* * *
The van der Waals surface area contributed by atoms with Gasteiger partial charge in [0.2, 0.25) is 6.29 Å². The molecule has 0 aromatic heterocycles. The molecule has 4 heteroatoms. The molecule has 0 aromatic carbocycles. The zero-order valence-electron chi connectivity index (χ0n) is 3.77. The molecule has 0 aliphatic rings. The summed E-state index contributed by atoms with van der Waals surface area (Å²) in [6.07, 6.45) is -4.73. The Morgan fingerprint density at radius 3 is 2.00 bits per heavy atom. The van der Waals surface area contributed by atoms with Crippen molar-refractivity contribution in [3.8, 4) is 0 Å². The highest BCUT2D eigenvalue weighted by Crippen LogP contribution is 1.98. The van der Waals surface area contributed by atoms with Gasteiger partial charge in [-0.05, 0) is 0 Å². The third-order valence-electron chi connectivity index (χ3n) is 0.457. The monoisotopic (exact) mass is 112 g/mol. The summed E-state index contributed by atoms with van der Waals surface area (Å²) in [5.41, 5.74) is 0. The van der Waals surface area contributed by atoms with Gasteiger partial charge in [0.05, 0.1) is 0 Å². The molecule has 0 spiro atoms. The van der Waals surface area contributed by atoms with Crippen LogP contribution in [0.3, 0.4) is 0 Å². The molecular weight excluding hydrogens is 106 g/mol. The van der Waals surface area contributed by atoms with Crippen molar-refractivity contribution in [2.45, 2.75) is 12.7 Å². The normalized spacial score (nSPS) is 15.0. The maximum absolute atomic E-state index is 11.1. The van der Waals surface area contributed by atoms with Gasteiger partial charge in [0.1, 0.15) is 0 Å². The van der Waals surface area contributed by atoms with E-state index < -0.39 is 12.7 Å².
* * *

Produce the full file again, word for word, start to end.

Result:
The van der Waals surface area contributed by atoms with Gasteiger partial charge in [0.2, 0.25) is 6.29 Å². The molecule has 0 aromatic heterocycles. The molecule has 4 heteroatoms. The molecule has 0 aromatic carbocycles. The zero-order valence-electron chi connectivity index (χ0n) is 3.77. The molecule has 0 aliphatic rings. The summed E-state index contributed by atoms with van der Waals surface area (Å²) in [6.07, 6.45) is -4.73. The Morgan fingerprint density at radius 3 is 2.00 bits per heavy atom. The van der Waals surface area contributed by atoms with Crippen molar-refractivity contribution in [3.8, 4) is 0 Å². The highest BCUT2D eigenvalue weighted by Crippen LogP contribution is 1.98. The van der Waals surface area contributed by atoms with Gasteiger partial charge in [-0.05, 0) is 0 Å². The third-order valence-electron chi connectivity index (χ3n) is 0.457. The monoisotopic (exact) mass is 112 g/mol. The summed E-state index contributed by atoms with van der Waals surface area (Å²) in [5.41, 5.74) is 0. The van der Waals surface area contributed by atoms with Gasteiger partial charge in [0.05, 0.1) is 0 Å². The molecule has 0 spiro atoms. The van der Waals surface area contributed by atoms with Crippen LogP contribution in [0.3, 0.4) is 0 Å². The molecular weight excluding hydrogens is 106 g/mol. The van der Waals surface area contributed by atoms with Crippen molar-refractivity contribution in [2.45, 2.75) is 12.7 Å². The normalized spacial score (nSPS) is 15.0. The maximum absolute atomic E-state index is 11.1. The van der Waals surface area contributed by atoms with Gasteiger partial charge in [0.1, 0.15) is 0 Å². The van der Waals surface area contributed by atoms with E-state index < -0.39 is 12.7 Å².